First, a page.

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For More Hartford Students This Year, Getting To School Is A Good Walk Spoiled

STEVEN GOODE

September 01, 2009

HARTFORD - Aniela Ocasio's first day walking to school was an uneventful one. The weather was nice and traffic was light as the sixth-grader made her way across intersections and through neighborhoods without encountering a single soul for a good 20 minutes of the half-hour walk.

But that was little solace for her mother, Maria Rivera, who trailed close behind, watching as Aniela, 12, stepped absent-mindedly two paces onto Maple Avenue before she realized that the traffic light was green and retreated back onto the sidewalk.

And then there was the climb up the hill in the seemingly deserted neighborhood on West Preston Street before the turn onto Fairfield Avenue, where the first school crossing guard could be seen in the distance.

Rivera is nervous about the nine-tenths-mile trek her daughter must make to Kennelly School.

"With the bus, I had peace of mind," Rivera said. "It's not like it used to be. You just can't trust anybody."

Rivera's daughter is one of about 1,900 city students who could ride school buses last year but aren't eligible to this year because of budget cuts implemented to offset an expected $21 million education budget deficit.

Walking distances are: up to one-half mile for students in kindergarten through Grade 2; up to 1 mile for third- through fifth-graders; up to 1.5 miles for sixth- through eighth-graders; and up to 2 miles for high school students. All the distances follow state maximums, but the limit for kindergartners through second-graders is half the state's 1-mile limit.

School officials estimate that making more students walk to school will save more than $4 million this year. Last year, the school provided transportation to more students to accommodate the Open Choice program, which allowed some of the city's 23,000 students to enroll in schools outside their neighborhoods.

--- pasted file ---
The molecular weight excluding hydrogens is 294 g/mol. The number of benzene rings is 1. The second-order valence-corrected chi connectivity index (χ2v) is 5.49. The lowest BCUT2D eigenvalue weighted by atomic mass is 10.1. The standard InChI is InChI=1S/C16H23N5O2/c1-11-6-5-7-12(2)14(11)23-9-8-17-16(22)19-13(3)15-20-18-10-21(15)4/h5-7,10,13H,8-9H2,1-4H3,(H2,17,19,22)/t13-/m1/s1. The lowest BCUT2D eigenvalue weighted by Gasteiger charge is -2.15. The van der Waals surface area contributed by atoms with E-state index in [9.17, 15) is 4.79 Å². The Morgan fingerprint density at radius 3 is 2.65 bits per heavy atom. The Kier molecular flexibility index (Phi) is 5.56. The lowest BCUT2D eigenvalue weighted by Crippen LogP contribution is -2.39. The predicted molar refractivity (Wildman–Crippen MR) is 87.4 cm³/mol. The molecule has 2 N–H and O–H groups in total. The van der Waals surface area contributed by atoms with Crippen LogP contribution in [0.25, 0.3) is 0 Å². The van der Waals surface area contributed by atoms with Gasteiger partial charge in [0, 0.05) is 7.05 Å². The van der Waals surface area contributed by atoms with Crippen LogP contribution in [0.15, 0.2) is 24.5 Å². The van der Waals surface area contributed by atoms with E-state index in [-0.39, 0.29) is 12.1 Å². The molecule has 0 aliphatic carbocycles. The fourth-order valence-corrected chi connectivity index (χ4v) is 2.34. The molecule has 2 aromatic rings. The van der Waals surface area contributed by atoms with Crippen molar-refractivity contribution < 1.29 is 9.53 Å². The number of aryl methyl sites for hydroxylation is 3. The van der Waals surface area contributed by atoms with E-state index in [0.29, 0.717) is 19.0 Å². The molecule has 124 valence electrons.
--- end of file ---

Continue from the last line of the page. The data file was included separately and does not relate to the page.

"That's $4 million that was able to be preserved for instruction and staff," Superintendent Steven Adamowski said Monday.

But Adamowski said he understood and expected some anxiety from parents.

"We should be able to have a city where it's safe for kids to walk to school," said Adamowski, who said the schools had a "very good" opening day on Monday.

David Medina, a spokesman for the school system, said some bus seats are expected to open up at the end of September as the system gets a fix on ridership and as free city bus passes become available for high school students.

Some parents don't see the bus pass as solving all transportation problems. In the case of Angel Medina, a student at Bulkeley High School, a city bus pass would require him to switch buses downtown to get to school. That's something his mother, Seana Cleary, is not sure she wants. But she'll take it over the 40-minute walk he made on Monday to get to school.

"I don't want him to get picked on," Cleary said, adding that she waited, worrying, until Angel, 17, called her when he arrived at school.

Rivera has continuing concerns about Aniela. Rivera's changing work schedule might make it difficult for her to accompany her daughter every morning, and the ride she has arranged for Aniela in the afternoon is probably temporary.

Aniela, who stood at a stop sign on Fairfield Avenue waiting as several cars stopped and made right turns without giving her a wave to cross ahead of them, has already decided what she's going to do this winter when the sidewalks and crosswalks are packed with snow and ice.

"I'm not going," she said.

Reprinted with permission of the Hartford Courant. To view other stories on this topic, search the Hartford Courant Archives at http://www.courant.com/archives.
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